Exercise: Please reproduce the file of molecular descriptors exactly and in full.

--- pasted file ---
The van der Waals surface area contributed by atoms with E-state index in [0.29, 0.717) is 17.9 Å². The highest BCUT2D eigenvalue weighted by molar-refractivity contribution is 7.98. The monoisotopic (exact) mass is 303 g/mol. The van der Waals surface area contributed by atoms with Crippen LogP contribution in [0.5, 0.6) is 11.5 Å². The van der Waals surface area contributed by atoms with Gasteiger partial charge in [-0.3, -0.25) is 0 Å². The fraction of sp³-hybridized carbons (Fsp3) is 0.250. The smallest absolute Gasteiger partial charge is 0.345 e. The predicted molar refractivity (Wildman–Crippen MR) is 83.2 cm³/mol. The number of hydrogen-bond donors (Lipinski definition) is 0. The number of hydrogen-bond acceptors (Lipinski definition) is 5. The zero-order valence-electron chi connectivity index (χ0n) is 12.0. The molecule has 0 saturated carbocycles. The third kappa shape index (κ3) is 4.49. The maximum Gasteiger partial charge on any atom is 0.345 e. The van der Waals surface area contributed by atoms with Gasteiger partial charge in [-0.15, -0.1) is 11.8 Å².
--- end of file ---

The van der Waals surface area contributed by atoms with E-state index in [0.29, 0.717) is 17.9 Å². The highest BCUT2D eigenvalue weighted by molar-refractivity contribution is 7.98. The monoisotopic (exact) mass is 303 g/mol. The van der Waals surface area contributed by atoms with Crippen LogP contribution in [0.5, 0.6) is 11.5 Å². The van der Waals surface area contributed by atoms with Gasteiger partial charge in [-0.3, -0.25) is 0 Å². The fraction of sp³-hybridized carbons (Fsp3) is 0.250. The smallest absolute Gasteiger partial charge is 0.345 e. The predicted molar refractivity (Wildman–Crippen MR) is 83.2 cm³/mol. The number of hydrogen-bond donors (Lipinski definition) is 0. The number of hydrogen-bond acceptors (Lipinski definition) is 5. The zero-order valence-electron chi connectivity index (χ0n) is 12.0. The molecule has 0 saturated carbocycles. The third kappa shape index (κ3) is 4.49. The maximum Gasteiger partial charge on any atom is 0.345 e. The van der Waals surface area contributed by atoms with Gasteiger partial charge in [-0.15, -0.1) is 11.8 Å².